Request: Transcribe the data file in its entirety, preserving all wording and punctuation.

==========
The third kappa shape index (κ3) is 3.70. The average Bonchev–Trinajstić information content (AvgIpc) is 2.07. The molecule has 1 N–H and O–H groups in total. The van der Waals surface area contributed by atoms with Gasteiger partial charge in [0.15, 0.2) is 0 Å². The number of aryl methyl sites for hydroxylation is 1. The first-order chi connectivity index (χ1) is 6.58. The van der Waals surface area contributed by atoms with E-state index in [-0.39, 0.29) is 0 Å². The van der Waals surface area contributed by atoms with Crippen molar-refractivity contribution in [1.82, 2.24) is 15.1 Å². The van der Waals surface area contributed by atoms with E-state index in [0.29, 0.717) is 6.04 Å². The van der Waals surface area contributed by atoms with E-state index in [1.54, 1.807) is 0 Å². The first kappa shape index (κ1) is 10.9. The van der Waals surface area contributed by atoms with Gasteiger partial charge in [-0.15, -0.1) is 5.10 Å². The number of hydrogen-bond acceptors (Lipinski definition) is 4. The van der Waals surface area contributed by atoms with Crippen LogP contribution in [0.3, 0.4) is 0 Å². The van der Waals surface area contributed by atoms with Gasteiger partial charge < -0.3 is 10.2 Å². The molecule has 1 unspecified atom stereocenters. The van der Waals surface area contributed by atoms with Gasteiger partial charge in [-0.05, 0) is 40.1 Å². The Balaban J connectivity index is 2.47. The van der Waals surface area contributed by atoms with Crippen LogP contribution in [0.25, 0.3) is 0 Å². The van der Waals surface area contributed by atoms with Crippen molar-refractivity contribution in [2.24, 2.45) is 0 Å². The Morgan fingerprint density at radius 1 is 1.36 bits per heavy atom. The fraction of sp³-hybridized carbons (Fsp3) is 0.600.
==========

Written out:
The third kappa shape index (κ3) is 3.70. The average Bonchev–Trinajstić information content (AvgIpc) is 2.07. The molecule has 1 N–H and O–H groups in total. The van der Waals surface area contributed by atoms with Gasteiger partial charge in [0.15, 0.2) is 0 Å². The number of aryl methyl sites for hydroxylation is 1. The first-order chi connectivity index (χ1) is 6.58. The van der Waals surface area contributed by atoms with E-state index in [-0.39, 0.29) is 0 Å². The van der Waals surface area contributed by atoms with Crippen molar-refractivity contribution in [1.82, 2.24) is 15.1 Å². The van der Waals surface area contributed by atoms with E-state index in [0.29, 0.717) is 6.04 Å². The van der Waals surface area contributed by atoms with E-state index in [1.54, 1.807) is 0 Å². The first kappa shape index (κ1) is 10.9. The van der Waals surface area contributed by atoms with Gasteiger partial charge in [-0.15, -0.1) is 5.10 Å². The number of hydrogen-bond acceptors (Lipinski definition) is 4. The van der Waals surface area contributed by atoms with Crippen LogP contribution in [0.3, 0.4) is 0 Å². The van der Waals surface area contributed by atoms with Gasteiger partial charge < -0.3 is 10.2 Å². The molecule has 1 unspecified atom stereocenters. The van der Waals surface area contributed by atoms with Gasteiger partial charge in [-0.05, 0) is 40.1 Å². The Balaban J connectivity index is 2.47. The van der Waals surface area contributed by atoms with Crippen LogP contribution in [0.25, 0.3) is 0 Å². The van der Waals surface area contributed by atoms with Crippen molar-refractivity contribution in [2.24, 2.45) is 0 Å². The Morgan fingerprint density at radius 1 is 1.36 bits per heavy atom. The fraction of sp³-hybridized carbons (Fsp3) is 0.600.